Thursday, December 18, 2014

The Christmas Miracle

I've been silent the past few months because I was in the midst of enjoying not having to think about my cancer. Four months of no scans or was fabulous. I admit that I spent more time than I should have just resting and not actively doing much of anything. I loved my quiet house after taking my girl to school. I loved cleaning up the kitchen from dinner the night before and hearing the dishwasher rumble away. I loved getting toasty under a blanket and rocking my puppy on my lap and reading book after book after book. I loved falling asleep on the couch, in my bed, or in the recliner in the middle of the day. I loved going without makeup and not caring. I loved eating donuts and cookies and Halloween candy. I felt good.

But, I was still worried. I wasn't taking care of myself. I had been given so many wonderful blessings of healing and health, and no matter what cancer had taken away from me, I still had so much to be grateful for. As Thanksgiving approached, I realized that my four months reprieve was quickly coming to an end. Celebrating all that God had given me opened my eyes - I have a beautiful, supportive family and wonderful, caring friends who pray for me every day. They deserved better. As that holiday weekend with my family in the "south" ended, I resolved to eat better, to go to bed earlier, to pray more sincerely for those facing struggles, and to try harder to live every day with more purpose. I have not been entirely successful, but going sugar-free & getting better sleep & praying with a grateful heart has  helped me feel better. I still worry, but much is beyond my control and can't be solved without time and patience.

Yesterday morning, Lindsey and baby brother and I headed up to Huntsman. I was feeling good, happy to have lost a few pounds and not finding new lumps or bumps. I was grateful to have Linds with me, even though she's been working hard getting ready for Christmas. Bless her heart...she helps me in sooo many ways, too many to count. I love her and am so thankful for her. Having baby brother there too was an added gift. He makes me smile. The CT scan was quick; even better, I was done with drinking the contrast. Not only does it make me shudder to drink it, but it hurts my tummy and makes me sick. It usually takes me a couple of days to get it out of my system, so I'm kind of out of commission for awhile after my appointments. The brain MRI took about a half hour and I listened to Christmas music to help me stay awake & not go bonkers listening to the MRI machine. It was lunchtime when I finally finished, so we had a yummy spinach/chicken/strawberry salad at the "Beast" (Bistro). We had told all the techs that I had a doctor appointment at 1:00, so we were praying hard that the scan results would be ready by the time we got to Dr. Grossmann's office. (I usually have the scans one day & the doc appt the next day.) With a gurgling stomach, I was weighed (lost 9 lbs in about 3 weeks!) and we were taken to an exam room. We expected to wait for awhile, but Dr. G came in after a few minutes with a new intern, Gerry. He sat down, asked how I was feeling, and in the next breath, he said, "Your scans look great. I don't see any tumors. Merry Christmas!" As Linds and I gasped and shed a few tears, he showed me the scans on the computer and pointed out the differences between past scans & tumors and the new scans. The tumor in my back showed a very small shadow, which he felt was probably scarring. The tumor in my groin was completely gone. Nothing in the liver or anywhere else. It was miraculous! I think I was in shock.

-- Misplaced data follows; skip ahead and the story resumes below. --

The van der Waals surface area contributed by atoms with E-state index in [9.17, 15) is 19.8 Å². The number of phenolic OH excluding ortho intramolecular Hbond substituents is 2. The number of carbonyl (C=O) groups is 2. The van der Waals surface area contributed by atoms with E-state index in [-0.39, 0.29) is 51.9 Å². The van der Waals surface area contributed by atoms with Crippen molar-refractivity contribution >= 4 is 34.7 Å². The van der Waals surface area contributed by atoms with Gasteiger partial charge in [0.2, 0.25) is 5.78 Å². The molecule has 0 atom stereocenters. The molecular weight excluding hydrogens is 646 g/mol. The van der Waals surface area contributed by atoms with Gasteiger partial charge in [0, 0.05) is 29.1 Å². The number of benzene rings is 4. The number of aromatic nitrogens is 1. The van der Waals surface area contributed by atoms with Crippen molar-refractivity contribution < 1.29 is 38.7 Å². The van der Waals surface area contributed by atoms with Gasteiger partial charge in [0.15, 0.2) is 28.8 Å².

Leaving Dr. G's office, his assistant, Carolyn, came down the hall with a huge grin on her face. She gave me a big bear hug and said she was so happy for my good news. The ladies at the reception desk reacted just as happily. Pam said we needed to go out & celebrate! Nancy, the nurse in the lab who was de-accessing my port, congratulated me and told me I was the "poster child" of survival. I mentioned something about how happy I was for myself, but how sad I was for those who would not get good news for Christmas. Then she told me that I should never feel undeserving, that other cancer patients, especially those with melanoma, needed to know that there was someone who was responding to treatments and was moving forward to long-term survival. She said it was important for the doctors to be able to tell their patients about me, to give them hope and show how the new research & meds are saving lives. I had never thought of it in that way. It made me feel better about my own purpose.

Everything now is hopeful and long-term. Because I am a late (and slow) responder to the Ipiluminab, it has continued to work long past the chemo treatments. Dr. G said we "cheated" a bit by radiating my back & groin and kick-starting the Ipi, but we all laughed when he said, "I'll cheat against melanoma any time." If nothing happens in the next six months, statistics say that I should have a long-term survival of more than 10 years! What a long way we have come since the day Dr. Bradley said, "You have melanoma and there's really no cure." As Lindsey said, "Take that, Stage IV!"

My next scan appointment is in June! Summer! My girl's graduation! Six months! I prayed long & hard from Day 1 to see my girl graduated and never ever thought I'd get to this point...and here it is, our Christmas miracle. This is my gift and it is all I have prayed & hoped for. Thank you, Jesus. I know who gave me this gift...and I love Him with all my heart and soul.

May God bless us this Christmas. I know He has blessed me.